First, the Cassandra driver chooses a coordinator for a write request, then it hashes partition keys and generates tokens for each partition. Next, it sends the data to corresponding node which owns this token value. If the replication factor (RF) is greater than one (let's say two), then it sends a copy of the data to the nearest node, similarly for RF = 3 and so on. 


How are Read requests handled in Cassandra?

Similarly, the Cassandra driver first identifies a coordinator, then gets all the replications from the original and copied nodes, hashes the data received from replicated nodes and compares the hash values based on set consistency level (CL). If the CL is set to one, then it just sends out whichever node has the latest data, if it is two then it compares two copies. It returns data only if the values match else an error message is displayed. If the CL is set to Quorum which is nothing but (RF/2) + 1 (for example if RF = 3, then CL will be 3 according to the formula).


How are Write and Read requests handled if a node fails or goes down?

Write requests run on the Hinted Handoff mechanism a recovery mechanism for writes targeting offline nodes. In this mechanism, a coordinator node stores the data if the target node for a write is down or fails to acknowledge. Backed up data in a coordinator is rewritten when the target node comes online within a specified amount of time.

Read requests depend on the RF and CL values if CL < RF, it returns the data by comparing with other replicated nodes and if CL = RF then it displays an error message.


What is a Column Family?

As mentioned already, it is keys mapped to sets of 'n' number of typed columns.

  • Rows individual rows constitute a column family
  • Row key uniquely identifies a row in a column family
  • Row stores pairs of column keys and column values
  • Column key uniquely identifies a column value in a row
  • Column value stores one value or a collection of values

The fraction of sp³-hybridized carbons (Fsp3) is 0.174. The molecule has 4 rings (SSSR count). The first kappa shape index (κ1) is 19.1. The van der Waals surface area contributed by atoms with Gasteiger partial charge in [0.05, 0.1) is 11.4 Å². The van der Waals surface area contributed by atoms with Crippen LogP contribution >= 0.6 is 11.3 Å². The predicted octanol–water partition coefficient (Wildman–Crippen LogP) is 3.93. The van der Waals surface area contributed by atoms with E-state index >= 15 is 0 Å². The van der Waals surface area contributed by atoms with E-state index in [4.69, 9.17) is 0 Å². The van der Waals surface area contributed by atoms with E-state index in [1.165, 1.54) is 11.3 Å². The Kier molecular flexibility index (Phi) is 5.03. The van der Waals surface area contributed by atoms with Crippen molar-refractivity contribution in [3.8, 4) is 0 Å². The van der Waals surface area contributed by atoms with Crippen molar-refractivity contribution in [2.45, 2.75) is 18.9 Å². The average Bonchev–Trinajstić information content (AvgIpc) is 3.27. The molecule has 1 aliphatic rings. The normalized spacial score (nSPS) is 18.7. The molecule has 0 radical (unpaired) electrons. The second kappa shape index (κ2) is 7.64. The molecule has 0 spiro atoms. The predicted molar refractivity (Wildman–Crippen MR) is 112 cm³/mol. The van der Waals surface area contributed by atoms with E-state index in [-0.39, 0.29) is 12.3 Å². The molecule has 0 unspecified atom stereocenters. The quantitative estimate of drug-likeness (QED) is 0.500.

Note: Column Family terminologies (Thrift API terms) are used for Cassandra 1.1 and its previous versions


What is a CQL table?

CQL table provides two dimensional views of a column family containing potentially multi-dimensional data due to composite keys and collections.

CQL Table and Column Family are largely interchangeable terms supported by Cassandra query language.


Cassandra 1.2+ relies on CQL schema, concepts and terminology. The following table shows the correlation between CQL API and Thrift API terms.


The following figures show examples of CQL table view and Column Family view

CQL Table:

Column Family:


What are the security features available in Cassandra?

  • Client-to-Node Encryption: SSL is used to ensure that data is not compromised while transferring between server and client
  • Node-to-Node Encryption: Protects data transferred between nodes in a cluster using SSL
  • Authentication: Based on internally controlled accounts and passwords
  • Object Permission Management: Authorization can be granted or revoked per user to access database objects

Pros and cons

Cassandra is the ideal solution when you need:                                  

  • No single point of failure
  • Real-time writes with live operational data analysis
  • Horizontal scaling across commodity hardware
  • Reliable replication across distributed data centers
  • Flexible, easily altered data models

It is not ideal when you need ACID Compliance transactions with rollback. Traditional RDMS excel in such scenarios.


Common use cases for Cassandra

Messaging, Fraud Detection, Personalization, Playlists and Collections, Recommendation engines etc.

The following chart measuring the scalability and elasticity of distributed database systems shows that Cassandra is highly preferred as compared to other NoSQL databases.

Santosh is a certified Apache Cassandra Administrator and Data Warehousing professional with expertise in various modules of Oracle BI Applications working from KPI Partners Offshore Technology Center. Apart from Oracle, Santosh has worked on Salesforce integration and analytics projects.